One, because their target demographic expects instant gratification, and two, because it takes a little more financial stability to front $59 for a product that you might not see for several months... and, in some cases, never see at all. Zac sees the bright side of those statistics. “It was an older audience that bought it, but it was a younger audience that made us go viral— our video had four million views within a week. We crushed it with an audience that wasn’t ours, and we’ve got the eyeballs of our core audience.” Brian chimes in, “As successful as we were, we aren’t even selling to our core audience yet.” As a 30-year-old, I fall somewhere just in-between the audience that bought those first 1,000 BumpOuts and the audience they think is most excited about the product, and I guess my motivations are somewhere between, too. I’m much more pessimistic than Zac; I’ve never invested in a crowdfunded product. I hedge my bets and wait to see if the product

makes it to market, then I wait to see what my most-trusted sources have to say about that product. I could’ve invested in a pair of truly wireless earbuds two years ago, but I’m still waiting for The Wirecutter to tell me a worthy product has hit shelves. On the other hand, having handled the BumpOut myself, knowing the product genuinely is everything that its founders claim it to be, I’m excited to snap one to my phone… and my fridge, and my shower door. But for now, I’ll hold off on making a purchase until I can be instantly gratified; Amazon Prime has given me unrealistic expectations about product delivery. However, come May, or June, or sometime “early this summer,” I’m excited to spend my $79.99 on the first truly portable speaker to deliver premium sound quality, so I can finally ditch my red Solo cup for good. I’m confident many of the other millions who saw that first video for BumpOut will join me, and this summer the beach might end up being a whole lot louder.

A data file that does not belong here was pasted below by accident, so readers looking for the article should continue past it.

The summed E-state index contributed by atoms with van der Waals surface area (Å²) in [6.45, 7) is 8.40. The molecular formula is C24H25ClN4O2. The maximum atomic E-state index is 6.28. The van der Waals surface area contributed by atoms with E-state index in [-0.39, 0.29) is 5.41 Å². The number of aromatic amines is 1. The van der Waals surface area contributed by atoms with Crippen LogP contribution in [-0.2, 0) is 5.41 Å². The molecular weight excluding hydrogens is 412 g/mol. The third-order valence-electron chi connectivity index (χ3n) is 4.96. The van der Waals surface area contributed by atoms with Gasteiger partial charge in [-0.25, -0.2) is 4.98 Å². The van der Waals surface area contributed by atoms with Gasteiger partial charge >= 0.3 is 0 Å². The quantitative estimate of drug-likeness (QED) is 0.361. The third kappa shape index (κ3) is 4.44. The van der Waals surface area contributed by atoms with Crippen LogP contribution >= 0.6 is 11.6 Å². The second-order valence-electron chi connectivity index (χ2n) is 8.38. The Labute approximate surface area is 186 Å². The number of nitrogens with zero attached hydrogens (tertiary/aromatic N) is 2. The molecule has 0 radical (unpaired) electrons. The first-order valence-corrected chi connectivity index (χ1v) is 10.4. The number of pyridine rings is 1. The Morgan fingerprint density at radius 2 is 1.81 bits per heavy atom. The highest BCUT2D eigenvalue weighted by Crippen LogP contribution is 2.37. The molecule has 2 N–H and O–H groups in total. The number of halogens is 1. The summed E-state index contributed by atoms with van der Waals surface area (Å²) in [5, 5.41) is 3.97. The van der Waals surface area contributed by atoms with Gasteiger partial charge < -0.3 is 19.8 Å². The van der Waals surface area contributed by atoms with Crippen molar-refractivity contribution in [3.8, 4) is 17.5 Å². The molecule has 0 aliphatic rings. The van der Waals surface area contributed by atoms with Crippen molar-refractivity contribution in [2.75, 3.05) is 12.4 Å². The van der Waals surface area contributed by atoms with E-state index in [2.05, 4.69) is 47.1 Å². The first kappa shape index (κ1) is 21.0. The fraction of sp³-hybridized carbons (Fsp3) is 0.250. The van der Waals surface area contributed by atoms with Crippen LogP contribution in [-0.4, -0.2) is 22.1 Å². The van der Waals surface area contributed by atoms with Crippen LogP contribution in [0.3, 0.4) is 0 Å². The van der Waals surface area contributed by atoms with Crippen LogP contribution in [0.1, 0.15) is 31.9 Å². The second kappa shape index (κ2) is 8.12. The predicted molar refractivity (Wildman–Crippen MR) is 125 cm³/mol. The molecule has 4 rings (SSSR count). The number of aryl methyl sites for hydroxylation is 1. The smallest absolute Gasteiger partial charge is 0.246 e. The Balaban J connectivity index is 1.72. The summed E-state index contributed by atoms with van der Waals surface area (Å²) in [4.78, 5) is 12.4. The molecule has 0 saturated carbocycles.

Design Dilemmas Andrea Mason of Perceptions Interiors is a professional interior designer who wants to help you upgrade your space